war crimes in Ukraine

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Civic journalist Iryna Danilovych disappears after being seized in Russian-occupied Crimea

Halya Coynash
Iryna Danilovych, a Ukrainian nurse and civic journalist reporting on medical issues in occupied Crimea, has disappeared after being seized by Russian-controlled enforcement officers on 29 April
Iryna Danilovych Photo from social media

Iryna Danilovych, a Ukrainian nurse and civic journalist reporting on medical issues in occupied Crimea, has disappeared after being detained at 6 a.m. on 29 April as she was returning from work in Koktebel to her home in the village of Vladyslavivka, near Feodosia.  She is clearly in the custody of the Russian-controlled enforcement officers, but the latter have refused to provide any information to Iryna’s lawyer, Aider Azamatov. 

At around 10 a.m. on 29 April a search was also carried out of the home Danilovych shares with her parents in Vladyslavivka.  Her father was there alone, and has told Azamatov that there were six people, four men in masks and  two official ‘witnesses’ (whom the officers illegally brought with them).  They removed a laptop, books, documents, as well as all telephones, including those that don’t work.  Iryna’s father was shown a search warrant, but was not left a copy. He says that one of the officers told him that his daughter had been arrested for ten days for “passing on non-secret information to some non-governmental organization”. 

It was only on 2 May that Danilovych’s disappearance or ‘arrest’ was first reported by the Kyiv-based Zmina Human Rights Centre.  Azamatov has since explained that, with all telephones having been removed, it took time for friends to understand that something was wrong when nobody answered their calls.  Ominously, somebody was on her social media page on 2 May, three days after all technical devices were taken away. 

Danilovych’s family have, with Azamatov’s help, formally reported that she is missing.  The Russian-controlled police even came to their home and questioned the family, and Azamatov has filed a report with the occupation prosecutor’s office.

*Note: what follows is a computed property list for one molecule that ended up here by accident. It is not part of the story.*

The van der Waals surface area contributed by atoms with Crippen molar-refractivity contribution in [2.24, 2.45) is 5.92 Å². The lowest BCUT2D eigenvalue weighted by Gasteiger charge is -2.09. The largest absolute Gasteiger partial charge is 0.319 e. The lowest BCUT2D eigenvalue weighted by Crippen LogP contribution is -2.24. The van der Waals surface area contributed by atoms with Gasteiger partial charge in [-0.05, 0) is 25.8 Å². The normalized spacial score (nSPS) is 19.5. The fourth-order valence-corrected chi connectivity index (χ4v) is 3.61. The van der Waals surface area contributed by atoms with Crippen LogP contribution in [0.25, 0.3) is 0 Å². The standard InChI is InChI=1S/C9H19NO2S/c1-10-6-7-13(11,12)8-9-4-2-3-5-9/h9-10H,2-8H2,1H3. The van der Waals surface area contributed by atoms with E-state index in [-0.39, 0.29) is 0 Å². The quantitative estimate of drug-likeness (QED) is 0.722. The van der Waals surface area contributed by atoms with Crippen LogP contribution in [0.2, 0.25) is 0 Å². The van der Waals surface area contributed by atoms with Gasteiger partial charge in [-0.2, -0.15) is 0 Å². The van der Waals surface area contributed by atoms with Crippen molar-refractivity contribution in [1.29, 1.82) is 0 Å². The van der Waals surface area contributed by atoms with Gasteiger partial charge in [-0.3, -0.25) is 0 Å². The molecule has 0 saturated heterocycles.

Crimean Realities explains that Iryna Danilovych is originally from Belarus and had also lived in Russia before moving to Crimea before Russia’s invasion and taking on Ukrainian citizenship.  It seems clear that she antagonized the occupation authorities through her participation in the medical workers’ trade union movement, including the attempts by the Alliance of Doctors, a Russian (and Crimean) trade union, to obtain the supplementary payments promised to medical workers at the beginning of the pandemic and to highlight the lies told about the number of casualties, etc.

As reported, in occupied Crimea, medics not only did not receive the supplements (to extremely low salaries), but were also not provided with sufficient protective masks and antiseptics.  One person told Crimean Realities on condition of anonymity, that medical staff were also not receiving information about whether a person had tested positive for coronavirus.  When a person was in hospital with suspected Covid-19, a test was taken but only the head doctor learned the results.  The person reported that at least one person, who had been in intensive care for seven days before being moved to an observation ward where he died, had clearly died of covid, although this was not reported.  His death had certainly not been recorded as being from coronavirus, and there were many other deaths which were also claimed to be from other causes.

Despite the danger under Russian occupation, Danilovych spoke openly about the situation in her hospital in Feodosia.  She explained in an interview that the situation with covid was much worse than the official statistics admitted. She had every reason to know as her own father was infected with covid while in hospital after a heart operation.

Danilovych and other medica workers who demanded the promised supplementary payments came under pressure and threats of dismissal.  She and others were in fact dismissed and she described the situation, under her real name, to the Zmina Human Rights Centre.

Iryna Danilovych has recently been active also as a civic activist, covering issues linked with the Crimean health service and medical workers’ rights. She writes on social media and in columns on various websites, and has also provided commentary to Crimean Realities and other media in occupied Crimea, mainland Ukraine and Russia.   

It seems extremely likely that this is ‘the non-secret’ information that has riled the Russian occupation regime. 

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